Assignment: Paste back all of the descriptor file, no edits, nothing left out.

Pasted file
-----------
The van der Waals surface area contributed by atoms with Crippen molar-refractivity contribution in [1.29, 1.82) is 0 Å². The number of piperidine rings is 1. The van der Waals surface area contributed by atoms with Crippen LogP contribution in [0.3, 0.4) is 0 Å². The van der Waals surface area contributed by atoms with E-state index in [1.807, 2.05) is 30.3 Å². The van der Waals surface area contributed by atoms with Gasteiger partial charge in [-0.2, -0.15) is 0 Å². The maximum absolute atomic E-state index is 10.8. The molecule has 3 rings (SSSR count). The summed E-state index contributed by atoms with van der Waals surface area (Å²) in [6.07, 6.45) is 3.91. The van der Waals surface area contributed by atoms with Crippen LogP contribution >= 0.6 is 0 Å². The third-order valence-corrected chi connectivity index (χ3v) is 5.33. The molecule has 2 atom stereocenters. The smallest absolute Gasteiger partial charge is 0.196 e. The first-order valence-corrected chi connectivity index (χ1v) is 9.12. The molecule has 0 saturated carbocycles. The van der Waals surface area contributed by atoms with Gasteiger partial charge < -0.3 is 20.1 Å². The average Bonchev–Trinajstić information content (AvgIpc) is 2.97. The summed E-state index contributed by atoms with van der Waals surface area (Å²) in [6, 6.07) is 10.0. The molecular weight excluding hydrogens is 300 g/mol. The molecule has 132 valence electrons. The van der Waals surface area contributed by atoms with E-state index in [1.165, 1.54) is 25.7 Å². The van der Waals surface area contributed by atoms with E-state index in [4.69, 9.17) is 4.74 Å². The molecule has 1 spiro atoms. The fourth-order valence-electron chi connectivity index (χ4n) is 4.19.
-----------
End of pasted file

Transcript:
The van der Waals surface area contributed by atoms with Crippen molar-refractivity contribution in [1.29, 1.82) is 0 Å². The number of piperidine rings is 1. The van der Waals surface area contributed by atoms with Crippen LogP contribution in [0.3, 0.4) is 0 Å². The van der Waals surface area contributed by atoms with E-state index in [1.807, 2.05) is 30.3 Å². The van der Waals surface area contributed by atoms with Gasteiger partial charge in [-0.2, -0.15) is 0 Å². The maximum absolute atomic E-state index is 10.8. The molecule has 3 rings (SSSR count). The summed E-state index contributed by atoms with van der Waals surface area (Å²) in [6.07, 6.45) is 3.91. The van der Waals surface area contributed by atoms with Crippen LogP contribution >= 0.6 is 0 Å². The third-order valence-corrected chi connectivity index (χ3v) is 5.33. The molecule has 2 atom stereocenters. The smallest absolute Gasteiger partial charge is 0.196 e. The first-order valence-corrected chi connectivity index (χ1v) is 9.12. The molecule has 0 saturated carbocycles. The van der Waals surface area contributed by atoms with Gasteiger partial charge < -0.3 is 20.1 Å². The average Bonchev–Trinajstić information content (AvgIpc) is 2.97. The summed E-state index contributed by atoms with van der Waals surface area (Å²) in [6, 6.07) is 10.0. The molecular weight excluding hydrogens is 300 g/mol. The molecule has 132 valence electrons. The van der Waals surface area contributed by atoms with E-state index in [1.165, 1.54) is 25.7 Å². The van der Waals surface area contributed by atoms with E-state index in [4.69, 9.17) is 4.74 Å². The molecule has 1 spiro atoms. The fourth-order valence-electron chi connectivity index (χ4n) is 4.19.